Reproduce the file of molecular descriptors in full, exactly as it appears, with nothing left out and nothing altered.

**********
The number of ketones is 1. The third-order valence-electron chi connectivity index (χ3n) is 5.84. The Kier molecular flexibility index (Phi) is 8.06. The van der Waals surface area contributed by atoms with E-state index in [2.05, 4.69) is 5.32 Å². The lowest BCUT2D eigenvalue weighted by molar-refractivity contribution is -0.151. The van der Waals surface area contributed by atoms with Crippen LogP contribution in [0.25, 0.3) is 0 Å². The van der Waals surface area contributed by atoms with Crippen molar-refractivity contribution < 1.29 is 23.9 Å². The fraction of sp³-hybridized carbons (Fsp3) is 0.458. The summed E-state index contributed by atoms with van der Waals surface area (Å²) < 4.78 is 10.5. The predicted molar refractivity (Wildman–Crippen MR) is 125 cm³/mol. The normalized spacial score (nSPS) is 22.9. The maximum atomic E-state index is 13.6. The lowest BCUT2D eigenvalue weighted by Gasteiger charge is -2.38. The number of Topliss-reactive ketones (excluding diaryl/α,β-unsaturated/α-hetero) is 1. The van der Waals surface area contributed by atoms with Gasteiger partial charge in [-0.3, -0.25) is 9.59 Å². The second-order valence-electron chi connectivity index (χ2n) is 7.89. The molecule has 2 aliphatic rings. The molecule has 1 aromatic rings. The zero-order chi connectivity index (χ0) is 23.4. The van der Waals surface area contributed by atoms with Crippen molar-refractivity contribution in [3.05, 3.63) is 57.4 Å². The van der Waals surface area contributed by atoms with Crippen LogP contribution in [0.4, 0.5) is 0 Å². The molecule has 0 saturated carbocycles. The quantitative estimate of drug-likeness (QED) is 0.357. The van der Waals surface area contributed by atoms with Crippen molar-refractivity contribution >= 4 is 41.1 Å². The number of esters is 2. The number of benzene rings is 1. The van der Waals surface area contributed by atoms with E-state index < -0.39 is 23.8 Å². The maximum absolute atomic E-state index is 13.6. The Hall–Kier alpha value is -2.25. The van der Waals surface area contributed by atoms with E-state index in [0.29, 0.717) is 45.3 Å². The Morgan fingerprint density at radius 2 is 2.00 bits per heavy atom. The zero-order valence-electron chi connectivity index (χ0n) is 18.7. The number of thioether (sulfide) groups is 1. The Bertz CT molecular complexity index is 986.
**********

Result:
The number of ketones is 1. The third-order valence-electron chi connectivity index (χ3n) is 5.84. The Kier molecular flexibility index (Phi) is 8.06. The van der Waals surface area contributed by atoms with E-state index in [2.05, 4.69) is 5.32 Å². The lowest BCUT2D eigenvalue weighted by molar-refractivity contribution is -0.151. The van der Waals surface area contributed by atoms with Crippen LogP contribution in [0.25, 0.3) is 0 Å². The van der Waals surface area contributed by atoms with Crippen molar-refractivity contribution < 1.29 is 23.9 Å². The fraction of sp³-hybridized carbons (Fsp3) is 0.458. The summed E-state index contributed by atoms with van der Waals surface area (Å²) < 4.78 is 10.5. The predicted molar refractivity (Wildman–Crippen MR) is 125 cm³/mol. The normalized spacial score (nSPS) is 22.9. The maximum atomic E-state index is 13.6. The lowest BCUT2D eigenvalue weighted by Gasteiger charge is -2.38. The number of Topliss-reactive ketones (excluding diaryl/α,β-unsaturated/α-hetero) is 1. The van der Waals surface area contributed by atoms with Gasteiger partial charge in [-0.3, -0.25) is 9.59 Å². The second-order valence-electron chi connectivity index (χ2n) is 7.89. The molecule has 2 aliphatic rings. The molecule has 1 aromatic rings. The zero-order chi connectivity index (χ0) is 23.4. The van der Waals surface area contributed by atoms with Crippen molar-refractivity contribution in [3.05, 3.63) is 57.4 Å². The van der Waals surface area contributed by atoms with Crippen LogP contribution in [0.4, 0.5) is 0 Å². The molecule has 0 saturated carbocycles. The quantitative estimate of drug-likeness (QED) is 0.357. The van der Waals surface area contributed by atoms with Crippen molar-refractivity contribution >= 4 is 41.1 Å². The number of esters is 2. The number of benzene rings is 1. The van der Waals surface area contributed by atoms with E-state index < -0.39 is 23.8 Å². The maximum absolute atomic E-state index is 13.6. The Hall–Kier alpha value is -2.25. The van der Waals surface area contributed by atoms with E-state index in [0.29, 0.717) is 45.3 Å². The Morgan fingerprint density at radius 2 is 2.00 bits per heavy atom. The zero-order valence-electron chi connectivity index (χ0n) is 18.7. The number of thioether (sulfide) groups is 1. The Bertz CT molecular complexity index is 986.